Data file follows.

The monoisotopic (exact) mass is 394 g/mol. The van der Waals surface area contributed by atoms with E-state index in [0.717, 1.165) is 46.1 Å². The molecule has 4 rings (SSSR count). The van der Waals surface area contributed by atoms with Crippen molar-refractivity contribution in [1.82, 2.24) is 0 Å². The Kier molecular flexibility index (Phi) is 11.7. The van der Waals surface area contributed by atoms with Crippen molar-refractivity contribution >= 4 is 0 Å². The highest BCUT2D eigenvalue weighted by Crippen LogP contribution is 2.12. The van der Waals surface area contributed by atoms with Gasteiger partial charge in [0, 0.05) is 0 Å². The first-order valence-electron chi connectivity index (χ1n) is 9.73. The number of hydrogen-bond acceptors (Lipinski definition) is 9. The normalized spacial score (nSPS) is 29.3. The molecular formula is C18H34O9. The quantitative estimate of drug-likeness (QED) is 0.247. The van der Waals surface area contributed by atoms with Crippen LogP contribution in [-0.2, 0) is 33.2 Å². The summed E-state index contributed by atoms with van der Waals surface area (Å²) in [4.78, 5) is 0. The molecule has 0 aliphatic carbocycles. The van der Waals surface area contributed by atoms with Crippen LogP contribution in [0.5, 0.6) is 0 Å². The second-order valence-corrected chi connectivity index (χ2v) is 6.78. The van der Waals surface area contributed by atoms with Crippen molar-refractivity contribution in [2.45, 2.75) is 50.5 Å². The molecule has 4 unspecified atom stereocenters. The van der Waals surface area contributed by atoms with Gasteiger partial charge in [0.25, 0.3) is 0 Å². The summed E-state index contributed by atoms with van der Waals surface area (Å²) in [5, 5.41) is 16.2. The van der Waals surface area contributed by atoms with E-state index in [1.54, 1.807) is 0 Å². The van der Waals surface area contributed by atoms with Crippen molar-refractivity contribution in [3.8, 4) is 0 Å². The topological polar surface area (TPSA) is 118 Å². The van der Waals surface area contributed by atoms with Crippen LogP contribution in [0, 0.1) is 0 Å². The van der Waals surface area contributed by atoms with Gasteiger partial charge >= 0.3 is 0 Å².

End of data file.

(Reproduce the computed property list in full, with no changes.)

The monoisotopic (exact) mass is 394 g/mol. The van der Waals surface area contributed by atoms with E-state index in [0.717, 1.165) is 46.1 Å². The molecule has 4 rings (SSSR count). The van der Waals surface area contributed by atoms with Crippen molar-refractivity contribution in [1.82, 2.24) is 0 Å². The Kier molecular flexibility index (Phi) is 11.7. The van der Waals surface area contributed by atoms with Crippen molar-refractivity contribution >= 4 is 0 Å². The highest BCUT2D eigenvalue weighted by Crippen LogP contribution is 2.12. The van der Waals surface area contributed by atoms with Gasteiger partial charge in [0, 0.05) is 0 Å². The first-order valence-electron chi connectivity index (χ1n) is 9.73. The number of hydrogen-bond acceptors (Lipinski definition) is 9. The normalized spacial score (nSPS) is 29.3. The molecular formula is C18H34O9. The quantitative estimate of drug-likeness (QED) is 0.247. The van der Waals surface area contributed by atoms with Crippen LogP contribution in [-0.2, 0) is 33.2 Å². The summed E-state index contributed by atoms with van der Waals surface area (Å²) in [4.78, 5) is 0. The molecule has 0 aliphatic carbocycles. The van der Waals surface area contributed by atoms with Crippen LogP contribution in [0.5, 0.6) is 0 Å². The second-order valence-corrected chi connectivity index (χ2v) is 6.78. The van der Waals surface area contributed by atoms with Crippen molar-refractivity contribution in [2.45, 2.75) is 50.5 Å². The molecule has 4 unspecified atom stereocenters. The van der Waals surface area contributed by atoms with Gasteiger partial charge in [0.25, 0.3) is 0 Å². The summed E-state index contributed by atoms with van der Waals surface area (Å²) in [5, 5.41) is 16.2. The van der Waals surface area contributed by atoms with E-state index in [1.54, 1.807) is 0 Å². The van der Waals surface area contributed by atoms with Crippen molar-refractivity contribution in [3.8, 4) is 0 Å². The topological polar surface area (TPSA) is 118 Å². The van der Waals surface area contributed by atoms with Crippen LogP contribution in [0, 0.1) is 0 Å². The van der Waals surface area contributed by atoms with Gasteiger partial charge >= 0.3 is 0 Å².